It's a rag-to-riches tale.

Kid plays soccer in a poor country, turns to basketball at 13, doesn't even have shoes at the beginning, but ends up excelling to the point that he's called to play pro ball in America.

That's the story in brief of Grizzlies center Hamed Haddadi, who became a trivia answer last season as the first Iranian ever to make it into the NBA.

One year and a half later, though, Haddadi has done little to be remembered for anything else.

Stuck behind All-Star Zach Randolph, double-double machine Marc Gasol and shot-blocking rookie Hasheem Thabeet, Haddadi's playing time has actually gone down a notch this season – 4.8 mpg, 0.9 ppg, 1.6 rpg – compared to the last one, where he averaged 2.5 ppg, 2.5 rpg and 0.6 bpg on just 6.3 minutes per game.

"I'm not happy that I'm not playing," Haddadi said. "But I'm happy that I'm in the NBA and winning games."

That success, with the team no longer in the player development business and using a short rotation (no bench player averages more than 17 mpg in Memphis), probably isn't helping Haddadi's cause. Also hurting him early in his NBA career is the brutal transition he's had to go through. Unlike most international prospects, Haddadi didn't see much real competition before joining the league and is still playing the price for it.

"Everything goes so fast," Haddadi said. "Here everybody can run, shoot and jump. In Iran, if you were good at one of those things, you were not good at the others. It's difficult for me."

While basketball is a booming sport in Iran, the domestic league is leaps and bounds behind what you'll find in Europe, for example.

"The league was not very competitive at all," said former Clipper Josh Moore, who played for a club called BEEM at the northeastern Iranian city of Babol. "A large majority of the players were casual fans at best and viewed the league as a glorified men's league that was trying to go legit, so there was a big gap between the teams that were very bad and the ones that were competitive."

A stint in Europe may have eased the transition for the likeable Haddadi, but he passed on playing there when given the chance. The 7-foot-2 center, whose English is as much a work in progress as his game, says he received an offer from Serbian powerhouse Partizan Belgrade three years ago.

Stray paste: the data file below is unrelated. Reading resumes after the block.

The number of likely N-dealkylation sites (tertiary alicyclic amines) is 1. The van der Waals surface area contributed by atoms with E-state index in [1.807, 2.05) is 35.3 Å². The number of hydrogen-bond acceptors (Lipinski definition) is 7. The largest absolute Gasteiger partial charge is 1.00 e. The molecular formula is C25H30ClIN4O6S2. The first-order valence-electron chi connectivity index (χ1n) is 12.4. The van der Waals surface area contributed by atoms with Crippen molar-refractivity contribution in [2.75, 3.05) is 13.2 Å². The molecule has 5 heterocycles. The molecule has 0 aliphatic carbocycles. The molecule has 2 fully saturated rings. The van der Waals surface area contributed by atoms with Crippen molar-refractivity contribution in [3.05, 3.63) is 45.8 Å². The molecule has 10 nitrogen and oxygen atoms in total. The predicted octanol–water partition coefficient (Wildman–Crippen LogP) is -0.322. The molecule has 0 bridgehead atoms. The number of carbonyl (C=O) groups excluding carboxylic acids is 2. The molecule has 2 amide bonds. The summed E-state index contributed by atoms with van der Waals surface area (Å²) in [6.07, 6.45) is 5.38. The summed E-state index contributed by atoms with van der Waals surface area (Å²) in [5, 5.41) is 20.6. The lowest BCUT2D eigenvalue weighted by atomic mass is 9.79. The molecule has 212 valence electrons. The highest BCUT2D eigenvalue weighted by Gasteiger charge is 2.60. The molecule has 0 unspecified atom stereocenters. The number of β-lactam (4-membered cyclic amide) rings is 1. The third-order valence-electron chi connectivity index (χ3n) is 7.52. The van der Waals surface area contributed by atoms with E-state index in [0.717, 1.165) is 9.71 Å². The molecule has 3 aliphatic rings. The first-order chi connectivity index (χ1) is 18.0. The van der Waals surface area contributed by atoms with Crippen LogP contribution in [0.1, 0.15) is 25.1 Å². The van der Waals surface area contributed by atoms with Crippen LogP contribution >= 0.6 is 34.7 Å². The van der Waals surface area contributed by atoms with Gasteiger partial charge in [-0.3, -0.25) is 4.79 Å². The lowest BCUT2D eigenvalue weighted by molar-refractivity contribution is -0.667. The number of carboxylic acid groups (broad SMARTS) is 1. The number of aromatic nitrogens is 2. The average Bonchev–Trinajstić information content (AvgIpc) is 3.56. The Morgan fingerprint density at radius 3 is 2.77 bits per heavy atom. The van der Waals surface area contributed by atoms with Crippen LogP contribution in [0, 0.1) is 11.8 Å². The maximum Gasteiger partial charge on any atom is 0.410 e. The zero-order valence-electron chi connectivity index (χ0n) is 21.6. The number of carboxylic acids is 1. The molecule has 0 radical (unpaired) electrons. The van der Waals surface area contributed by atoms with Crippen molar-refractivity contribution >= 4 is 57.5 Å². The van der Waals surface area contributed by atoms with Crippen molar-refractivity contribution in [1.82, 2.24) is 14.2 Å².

"They called me and said they wanted me for one year," Haddadi. "But I answered no because I wanted to focus on the Olympic Games in Beijing and wanted to practice with the National Team. It worked well for me because I played pretty good at the Olympics and Memphis signed me."

The Beijing outing indeed proved to be key for Haddadi's NBA hopes. He led the Olympic tournament in rebounds and blocked shots and was able to display his skills in front of a large audience.

Moore, who played against him during his time in Iran, wasn't surprised by Haddadi's impressive performance.

"He has a great amount of natural skill and potential," Moore said. "I would compare him to Dirk Nowitzki skill-wise, with enough heart to get dirty around the basket - which Dirk doesn't have. He has great footwork and, for some reason, a natural feel for the game."

NO BIG CELEB BACK HOME

For all the attention he commands in the U.S. even while not getting much playing time, Haddadi is far from a household name in Iran, a soccer-crazed country where the rest of sports don't get nearly as much attention.

"In fact, I'm a bigger star here than I am in Iran," said Haddadi. "There, it's all about the football players. You see the TV or the newspaper and it's all football. They know me, but I'm not on that level. And I'm cool with that."

Haddadi, who has another guaranteed year left on his contract with Memphis, will have a chance to increase his profile back home next September when he plays at the World Championships in Turkey with Iran. In Beijing, the current Asian Champions went 0-5 and lost their games by an average margin of 28.1 points.

It might be a tall task, but the Iranian giant believes things will be different this time around.

"We have a good team," Haddadi. "We have six or seven players that can play well. We share the ball and we know each other because we've played together six or seven years. We can make some noise."